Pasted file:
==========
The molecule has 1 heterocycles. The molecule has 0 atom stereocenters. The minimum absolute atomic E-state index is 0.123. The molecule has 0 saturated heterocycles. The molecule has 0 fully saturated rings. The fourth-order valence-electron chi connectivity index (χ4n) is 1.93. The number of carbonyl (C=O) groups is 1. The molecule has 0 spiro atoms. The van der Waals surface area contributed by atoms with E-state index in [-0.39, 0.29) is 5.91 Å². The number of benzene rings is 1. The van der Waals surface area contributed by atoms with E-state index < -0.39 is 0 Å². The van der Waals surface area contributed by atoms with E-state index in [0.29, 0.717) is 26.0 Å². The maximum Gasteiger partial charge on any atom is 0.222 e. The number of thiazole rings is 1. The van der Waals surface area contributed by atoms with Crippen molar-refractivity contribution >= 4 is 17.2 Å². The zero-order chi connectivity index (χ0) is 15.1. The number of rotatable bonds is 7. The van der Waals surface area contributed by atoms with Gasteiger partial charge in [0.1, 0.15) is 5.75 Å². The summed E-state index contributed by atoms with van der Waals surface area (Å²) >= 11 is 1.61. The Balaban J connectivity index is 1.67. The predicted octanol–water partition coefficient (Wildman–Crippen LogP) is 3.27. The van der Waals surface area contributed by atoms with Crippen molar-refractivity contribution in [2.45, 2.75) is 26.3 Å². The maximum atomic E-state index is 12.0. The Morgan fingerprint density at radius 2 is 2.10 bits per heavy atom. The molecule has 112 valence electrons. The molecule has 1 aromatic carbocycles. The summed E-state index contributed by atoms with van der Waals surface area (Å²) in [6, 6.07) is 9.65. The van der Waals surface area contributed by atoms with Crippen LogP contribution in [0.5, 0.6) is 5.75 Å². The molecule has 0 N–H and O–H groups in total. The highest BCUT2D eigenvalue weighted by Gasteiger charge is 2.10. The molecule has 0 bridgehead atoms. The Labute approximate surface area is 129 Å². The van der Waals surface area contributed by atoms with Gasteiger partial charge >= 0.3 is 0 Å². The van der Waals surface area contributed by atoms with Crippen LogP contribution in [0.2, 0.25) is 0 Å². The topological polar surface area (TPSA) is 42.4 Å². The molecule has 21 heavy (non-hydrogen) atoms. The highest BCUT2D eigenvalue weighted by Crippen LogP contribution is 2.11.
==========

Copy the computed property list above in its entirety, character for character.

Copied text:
The molecule has 1 heterocycles. The molecule has 0 atom stereocenters. The minimum absolute atomic E-state index is 0.123. The molecule has 0 saturated heterocycles. The molecule has 0 fully saturated rings. The fourth-order valence-electron chi connectivity index (χ4n) is 1.93. The number of carbonyl (C=O) groups is 1. The molecule has 0 spiro atoms. The van der Waals surface area contributed by atoms with E-state index in [-0.39, 0.29) is 5.91 Å². The number of benzene rings is 1. The van der Waals surface area contributed by atoms with E-state index < -0.39 is 0 Å². The van der Waals surface area contributed by atoms with E-state index in [0.29, 0.717) is 26.0 Å². The maximum Gasteiger partial charge on any atom is 0.222 e. The number of thiazole rings is 1. The van der Waals surface area contributed by atoms with Crippen molar-refractivity contribution >= 4 is 17.2 Å². The zero-order chi connectivity index (χ0) is 15.1. The number of rotatable bonds is 7. The van der Waals surface area contributed by atoms with Gasteiger partial charge in [0.1, 0.15) is 5.75 Å². The summed E-state index contributed by atoms with van der Waals surface area (Å²) >= 11 is 1.61. The Balaban J connectivity index is 1.67. The predicted octanol–water partition coefficient (Wildman–Crippen LogP) is 3.27. The van der Waals surface area contributed by atoms with Crippen molar-refractivity contribution in [2.45, 2.75) is 26.3 Å². The maximum atomic E-state index is 12.0. The Morgan fingerprint density at radius 2 is 2.10 bits per heavy atom. The molecule has 112 valence electrons. The molecule has 1 aromatic carbocycles. The summed E-state index contributed by atoms with van der Waals surface area (Å²) in [6, 6.07) is 9.65. The van der Waals surface area contributed by atoms with Crippen LogP contribution in [0.5, 0.6) is 5.75 Å². The molecule has 0 N–H and O–H groups in total. The highest BCUT2D eigenvalue weighted by Gasteiger charge is 2.10. The molecule has 0 bridgehead atoms. The Labute approximate surface area is 129 Å². The van der Waals surface area contributed by atoms with Gasteiger partial charge >= 0.3 is 0 Å². The van der Waals surface area contributed by atoms with Crippen LogP contribution in [0.2, 0.25) is 0 Å². The topological polar surface area (TPSA) is 42.4 Å². The molecule has 21 heavy (non-hydrogen) atoms. The highest BCUT2D eigenvalue weighted by Crippen LogP contribution is 2.11.